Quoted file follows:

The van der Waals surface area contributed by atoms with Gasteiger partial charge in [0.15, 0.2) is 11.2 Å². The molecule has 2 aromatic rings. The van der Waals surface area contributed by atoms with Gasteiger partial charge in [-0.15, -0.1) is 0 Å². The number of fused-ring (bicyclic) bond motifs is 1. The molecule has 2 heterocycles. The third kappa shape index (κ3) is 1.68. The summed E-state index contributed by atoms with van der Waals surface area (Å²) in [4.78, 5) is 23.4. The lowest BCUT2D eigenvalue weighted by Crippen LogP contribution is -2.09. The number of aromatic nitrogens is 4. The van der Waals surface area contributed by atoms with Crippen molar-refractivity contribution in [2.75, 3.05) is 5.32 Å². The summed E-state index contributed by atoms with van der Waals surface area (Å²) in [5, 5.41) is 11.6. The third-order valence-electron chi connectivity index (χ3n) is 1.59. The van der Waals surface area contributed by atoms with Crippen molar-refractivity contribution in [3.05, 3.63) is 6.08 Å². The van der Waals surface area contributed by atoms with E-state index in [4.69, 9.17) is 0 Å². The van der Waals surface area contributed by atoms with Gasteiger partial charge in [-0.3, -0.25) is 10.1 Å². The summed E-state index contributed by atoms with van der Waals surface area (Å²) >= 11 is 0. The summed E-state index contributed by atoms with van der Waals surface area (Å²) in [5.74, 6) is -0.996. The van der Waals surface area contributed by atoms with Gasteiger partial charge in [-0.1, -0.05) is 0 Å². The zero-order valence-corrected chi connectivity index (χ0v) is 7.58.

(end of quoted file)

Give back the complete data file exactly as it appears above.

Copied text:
The van der Waals surface area contributed by atoms with Gasteiger partial charge in [0.15, 0.2) is 11.2 Å². The molecule has 2 aromatic rings. The van der Waals surface area contributed by atoms with Gasteiger partial charge in [-0.15, -0.1) is 0 Å². The number of fused-ring (bicyclic) bond motifs is 1. The molecule has 2 heterocycles. The third kappa shape index (κ3) is 1.68. The summed E-state index contributed by atoms with van der Waals surface area (Å²) in [4.78, 5) is 23.4. The lowest BCUT2D eigenvalue weighted by Crippen LogP contribution is -2.09. The number of aromatic nitrogens is 4. The van der Waals surface area contributed by atoms with Crippen molar-refractivity contribution in [2.75, 3.05) is 5.32 Å². The summed E-state index contributed by atoms with van der Waals surface area (Å²) in [5, 5.41) is 11.6. The third-order valence-electron chi connectivity index (χ3n) is 1.59. The van der Waals surface area contributed by atoms with Crippen molar-refractivity contribution in [3.05, 3.63) is 6.08 Å². The van der Waals surface area contributed by atoms with E-state index in [4.69, 9.17) is 0 Å². The van der Waals surface area contributed by atoms with Gasteiger partial charge in [-0.3, -0.25) is 10.1 Å². The summed E-state index contributed by atoms with van der Waals surface area (Å²) >= 11 is 0. The summed E-state index contributed by atoms with van der Waals surface area (Å²) in [5.74, 6) is -0.996. The van der Waals surface area contributed by atoms with Gasteiger partial charge in [-0.1, -0.05) is 0 Å². The zero-order valence-corrected chi connectivity index (χ0v) is 7.58.